Take the 2-minute tour ×
Stack Overflow is a question and answer site for professional and enthusiast programmers. It's 100% free, no registration required.

I am doing a lot of work with excel and would like to automate some of the more repetitive process. My problem is I can't quite figure out how to translate VBA (from macro's) over to python. I understand the basic idea but run into trouble over how to approach the actual syntax. I have found some useful things on the web but nothing that really explains how to approach VBA syntax to Python syntax. If anyone could give me some general rule of thumb it would be greatly appreciated or at least point me to a good source of info, thank you.

share|improve this question
1  
you can't convert VBA to Python, they are very different languages. What you should do is learn Python (diveintopython.net) and write the needed code. –  JMax Dec 2 '11 at 20:32
    
How about this? vb2py.sourceforge.net –  JimmyPena Dec 2 '11 at 21:17
    
Here's a simple example that might be helpful: http://www.blog.pythonlibrary.org/2010/07/16/python-and-microsoft-office-using-‌​pywin32/ –  Rachel Hettinger Dec 2 '11 at 23:14

1 Answer 1

The comments give you a starting point (namely learn the language), but as for general rules of thumb:

Python doesn't use end if or similar statements, everything is done via indentation and : so

for i = 1 to 3
    msgbox i
next i

becomes

for i in xrange(1,4):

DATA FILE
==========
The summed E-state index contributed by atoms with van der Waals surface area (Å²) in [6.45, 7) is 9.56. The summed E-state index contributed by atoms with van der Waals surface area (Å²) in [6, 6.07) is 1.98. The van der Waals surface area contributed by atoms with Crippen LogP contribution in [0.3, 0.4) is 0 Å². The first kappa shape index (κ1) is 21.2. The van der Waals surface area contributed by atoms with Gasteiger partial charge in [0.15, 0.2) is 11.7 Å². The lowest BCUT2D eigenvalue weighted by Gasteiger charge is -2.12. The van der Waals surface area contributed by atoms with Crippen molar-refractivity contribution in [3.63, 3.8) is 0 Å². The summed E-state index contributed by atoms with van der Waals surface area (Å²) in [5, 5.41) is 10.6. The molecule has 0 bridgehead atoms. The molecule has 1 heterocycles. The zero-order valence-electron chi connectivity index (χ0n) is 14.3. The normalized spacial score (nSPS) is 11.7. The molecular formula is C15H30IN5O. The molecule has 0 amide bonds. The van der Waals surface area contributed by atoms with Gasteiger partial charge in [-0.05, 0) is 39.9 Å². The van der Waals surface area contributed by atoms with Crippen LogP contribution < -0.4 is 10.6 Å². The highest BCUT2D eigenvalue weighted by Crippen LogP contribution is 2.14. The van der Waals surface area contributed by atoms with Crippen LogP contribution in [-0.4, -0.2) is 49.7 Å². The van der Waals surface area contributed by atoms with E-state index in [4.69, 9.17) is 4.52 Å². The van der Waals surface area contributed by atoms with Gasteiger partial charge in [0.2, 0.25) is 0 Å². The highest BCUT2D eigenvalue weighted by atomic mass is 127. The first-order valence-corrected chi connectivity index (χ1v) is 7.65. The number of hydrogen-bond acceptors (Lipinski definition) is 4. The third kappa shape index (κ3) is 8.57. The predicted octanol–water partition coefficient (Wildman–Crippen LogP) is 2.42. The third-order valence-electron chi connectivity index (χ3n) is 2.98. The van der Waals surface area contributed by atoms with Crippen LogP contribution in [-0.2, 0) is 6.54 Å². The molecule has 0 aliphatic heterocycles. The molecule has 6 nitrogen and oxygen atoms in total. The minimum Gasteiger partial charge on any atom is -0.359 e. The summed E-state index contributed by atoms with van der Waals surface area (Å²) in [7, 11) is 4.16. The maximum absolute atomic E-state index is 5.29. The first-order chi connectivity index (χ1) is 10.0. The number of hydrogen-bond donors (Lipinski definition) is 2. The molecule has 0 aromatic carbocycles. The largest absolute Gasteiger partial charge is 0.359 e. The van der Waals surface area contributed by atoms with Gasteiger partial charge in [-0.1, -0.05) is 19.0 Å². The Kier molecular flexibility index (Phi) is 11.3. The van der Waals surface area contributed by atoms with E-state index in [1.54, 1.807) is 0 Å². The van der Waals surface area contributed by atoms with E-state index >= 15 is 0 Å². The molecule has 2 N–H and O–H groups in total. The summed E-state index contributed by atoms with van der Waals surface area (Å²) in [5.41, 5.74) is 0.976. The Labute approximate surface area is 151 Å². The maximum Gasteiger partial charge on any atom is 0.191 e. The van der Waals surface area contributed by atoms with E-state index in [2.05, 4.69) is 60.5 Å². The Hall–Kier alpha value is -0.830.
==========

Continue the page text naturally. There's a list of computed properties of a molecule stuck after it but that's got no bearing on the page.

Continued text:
print i

and

if i = 3 Then
    'do something
end if

becomes

if i == 3:
    #do something

A few points to note- xrange(1,4) generates the list of integers [1,2,3] NOT including 4. In the last example you use a == to check for equality in python, rather than just a =

Lists (python) are similar to VBA variant arrays, and can expand on demand. Dictionaries are worth looking up as well.

See PyWin32 Excel Integration - Getting Values of Non-Contiguous Cells for an example of how to read values from excel into python lists & dictionaries.

Another thing is that VBA has subs and functions. Python (effectively - as a rule of thumb - and other disclaimers aside) just has one type of function. You define it with def X - see google for many example.

Other than that, experiment with python. If you have any specific 'thing' you can do in VBA and are struggling to replicate in Python feel free to ask for that.

share|improve this answer

Your Answer

 
discard

By posting your answer, you agree to the privacy policy and terms of service.

Not the answer you're looking for? Browse other questions tagged or ask your own question.